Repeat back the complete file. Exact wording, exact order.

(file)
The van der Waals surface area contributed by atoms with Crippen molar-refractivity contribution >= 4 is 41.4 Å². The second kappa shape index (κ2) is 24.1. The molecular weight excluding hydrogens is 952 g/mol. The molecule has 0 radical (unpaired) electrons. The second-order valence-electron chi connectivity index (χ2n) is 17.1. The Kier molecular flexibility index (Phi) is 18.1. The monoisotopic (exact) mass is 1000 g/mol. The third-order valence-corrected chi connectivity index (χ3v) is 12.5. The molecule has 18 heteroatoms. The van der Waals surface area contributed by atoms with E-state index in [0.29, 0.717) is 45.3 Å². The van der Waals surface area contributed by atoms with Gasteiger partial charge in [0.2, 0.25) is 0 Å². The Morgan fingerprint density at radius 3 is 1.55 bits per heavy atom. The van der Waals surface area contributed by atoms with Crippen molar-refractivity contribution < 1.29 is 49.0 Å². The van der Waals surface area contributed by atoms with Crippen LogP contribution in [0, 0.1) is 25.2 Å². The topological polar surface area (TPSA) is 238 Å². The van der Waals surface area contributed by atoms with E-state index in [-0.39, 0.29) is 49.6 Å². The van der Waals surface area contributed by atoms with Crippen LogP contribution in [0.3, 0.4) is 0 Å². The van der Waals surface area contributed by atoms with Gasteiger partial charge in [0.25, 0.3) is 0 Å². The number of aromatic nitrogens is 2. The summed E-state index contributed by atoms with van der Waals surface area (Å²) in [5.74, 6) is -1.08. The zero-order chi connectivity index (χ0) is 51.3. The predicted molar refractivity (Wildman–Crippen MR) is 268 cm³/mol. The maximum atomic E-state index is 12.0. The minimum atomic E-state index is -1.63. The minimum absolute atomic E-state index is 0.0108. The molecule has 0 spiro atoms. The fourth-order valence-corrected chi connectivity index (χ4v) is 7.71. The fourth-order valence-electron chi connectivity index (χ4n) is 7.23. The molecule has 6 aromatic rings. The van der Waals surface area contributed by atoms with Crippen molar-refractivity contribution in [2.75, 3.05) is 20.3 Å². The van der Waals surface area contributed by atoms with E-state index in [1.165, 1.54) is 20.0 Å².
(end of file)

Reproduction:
The van der Waals surface area contributed by atoms with Crippen molar-refractivity contribution >= 4 is 41.4 Å². The second kappa shape index (κ2) is 24.1. The molecular weight excluding hydrogens is 952 g/mol. The molecule has 0 radical (unpaired) electrons. The second-order valence-electron chi connectivity index (χ2n) is 17.1. The Kier molecular flexibility index (Phi) is 18.1. The monoisotopic (exact) mass is 1000 g/mol. The third-order valence-corrected chi connectivity index (χ3v) is 12.5. The molecule has 18 heteroatoms. The van der Waals surface area contributed by atoms with E-state index in [0.29, 0.717) is 45.3 Å². The van der Waals surface area contributed by atoms with Gasteiger partial charge in [0.2, 0.25) is 0 Å². The Morgan fingerprint density at radius 3 is 1.55 bits per heavy atom. The van der Waals surface area contributed by atoms with Crippen molar-refractivity contribution < 1.29 is 49.0 Å². The van der Waals surface area contributed by atoms with Crippen LogP contribution in [0, 0.1) is 25.2 Å². The topological polar surface area (TPSA) is 238 Å². The van der Waals surface area contributed by atoms with E-state index in [-0.39, 0.29) is 49.6 Å². The van der Waals surface area contributed by atoms with Crippen LogP contribution in [0.3, 0.4) is 0 Å². The van der Waals surface area contributed by atoms with Gasteiger partial charge in [0.25, 0.3) is 0 Å². The number of aromatic nitrogens is 2. The summed E-state index contributed by atoms with van der Waals surface area (Å²) in [5.74, 6) is -1.08. The zero-order chi connectivity index (χ0) is 51.3. The predicted molar refractivity (Wildman–Crippen MR) is 268 cm³/mol. The maximum atomic E-state index is 12.0. The minimum atomic E-state index is -1.63. The minimum absolute atomic E-state index is 0.0108. The molecule has 0 spiro atoms. The fourth-order valence-corrected chi connectivity index (χ4v) is 7.71. The fourth-order valence-electron chi connectivity index (χ4n) is 7.23. The molecule has 6 aromatic rings. The van der Waals surface area contributed by atoms with Crippen molar-refractivity contribution in [2.75, 3.05) is 20.3 Å². The van der Waals surface area contributed by atoms with E-state index in [1.165, 1.54) is 20.0 Å².